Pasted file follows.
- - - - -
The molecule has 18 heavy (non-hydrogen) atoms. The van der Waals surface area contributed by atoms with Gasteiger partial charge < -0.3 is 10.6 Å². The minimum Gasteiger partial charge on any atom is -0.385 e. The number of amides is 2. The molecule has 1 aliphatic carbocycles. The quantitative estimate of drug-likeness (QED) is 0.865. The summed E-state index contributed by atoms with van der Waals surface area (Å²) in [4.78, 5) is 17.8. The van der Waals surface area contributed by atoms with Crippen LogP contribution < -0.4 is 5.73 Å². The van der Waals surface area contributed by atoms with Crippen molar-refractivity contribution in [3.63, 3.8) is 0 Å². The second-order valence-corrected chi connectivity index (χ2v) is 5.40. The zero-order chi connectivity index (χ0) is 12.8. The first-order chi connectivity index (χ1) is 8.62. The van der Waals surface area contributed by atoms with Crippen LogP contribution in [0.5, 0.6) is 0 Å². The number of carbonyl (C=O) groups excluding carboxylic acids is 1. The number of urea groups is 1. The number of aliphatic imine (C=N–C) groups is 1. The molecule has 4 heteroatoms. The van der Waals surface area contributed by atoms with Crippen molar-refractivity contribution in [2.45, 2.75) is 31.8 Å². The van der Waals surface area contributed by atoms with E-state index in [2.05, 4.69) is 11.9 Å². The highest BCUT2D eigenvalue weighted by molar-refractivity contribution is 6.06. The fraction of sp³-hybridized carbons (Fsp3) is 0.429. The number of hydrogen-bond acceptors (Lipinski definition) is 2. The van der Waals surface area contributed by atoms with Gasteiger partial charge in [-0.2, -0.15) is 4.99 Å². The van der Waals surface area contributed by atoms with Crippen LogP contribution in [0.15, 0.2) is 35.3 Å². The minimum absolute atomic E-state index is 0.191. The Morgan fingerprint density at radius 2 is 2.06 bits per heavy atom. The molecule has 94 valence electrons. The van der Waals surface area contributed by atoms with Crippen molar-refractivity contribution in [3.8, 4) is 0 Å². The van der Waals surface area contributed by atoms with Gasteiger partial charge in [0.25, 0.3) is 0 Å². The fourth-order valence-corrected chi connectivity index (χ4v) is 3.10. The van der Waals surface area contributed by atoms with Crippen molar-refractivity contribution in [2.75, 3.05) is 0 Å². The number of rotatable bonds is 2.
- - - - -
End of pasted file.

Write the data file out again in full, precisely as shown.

The molecule has 18 heavy (non-hydrogen) atoms. The van der Waals surface area contributed by atoms with Gasteiger partial charge < -0.3 is 10.6 Å². The minimum Gasteiger partial charge on any atom is -0.385 e. The number of amides is 2. The molecule has 1 aliphatic carbocycles. The quantitative estimate of drug-likeness (QED) is 0.865. The summed E-state index contributed by atoms with van der Waals surface area (Å²) in [4.78, 5) is 17.8. The van der Waals surface area contributed by atoms with Crippen LogP contribution < -0.4 is 5.73 Å². The van der Waals surface area contributed by atoms with Crippen molar-refractivity contribution in [3.63, 3.8) is 0 Å². The second-order valence-corrected chi connectivity index (χ2v) is 5.40. The zero-order chi connectivity index (χ0) is 12.8. The first-order chi connectivity index (χ1) is 8.62. The van der Waals surface area contributed by atoms with Crippen LogP contribution in [0.5, 0.6) is 0 Å². The number of carbonyl (C=O) groups excluding carboxylic acids is 1. The number of urea groups is 1. The number of aliphatic imine (C=N–C) groups is 1. The molecule has 4 heteroatoms. The van der Waals surface area contributed by atoms with Crippen molar-refractivity contribution in [2.45, 2.75) is 31.8 Å². The van der Waals surface area contributed by atoms with E-state index in [2.05, 4.69) is 11.9 Å². The highest BCUT2D eigenvalue weighted by molar-refractivity contribution is 6.06. The fraction of sp³-hybridized carbons (Fsp3) is 0.429. The number of hydrogen-bond acceptors (Lipinski definition) is 2. The van der Waals surface area contributed by atoms with Gasteiger partial charge in [-0.2, -0.15) is 4.99 Å². The van der Waals surface area contributed by atoms with Crippen LogP contribution in [0.15, 0.2) is 35.3 Å². The minimum absolute atomic E-state index is 0.191. The Morgan fingerprint density at radius 2 is 2.06 bits per heavy atom. The molecule has 94 valence electrons. The van der Waals surface area contributed by atoms with Crippen molar-refractivity contribution in [3.8, 4) is 0 Å². The van der Waals surface area contributed by atoms with Gasteiger partial charge in [0.25, 0.3) is 0 Å². The fourth-order valence-corrected chi connectivity index (χ4v) is 3.10. The van der Waals surface area contributed by atoms with Crippen molar-refractivity contribution in [2.75, 3.05) is 0 Å². The number of rotatable bonds is 2.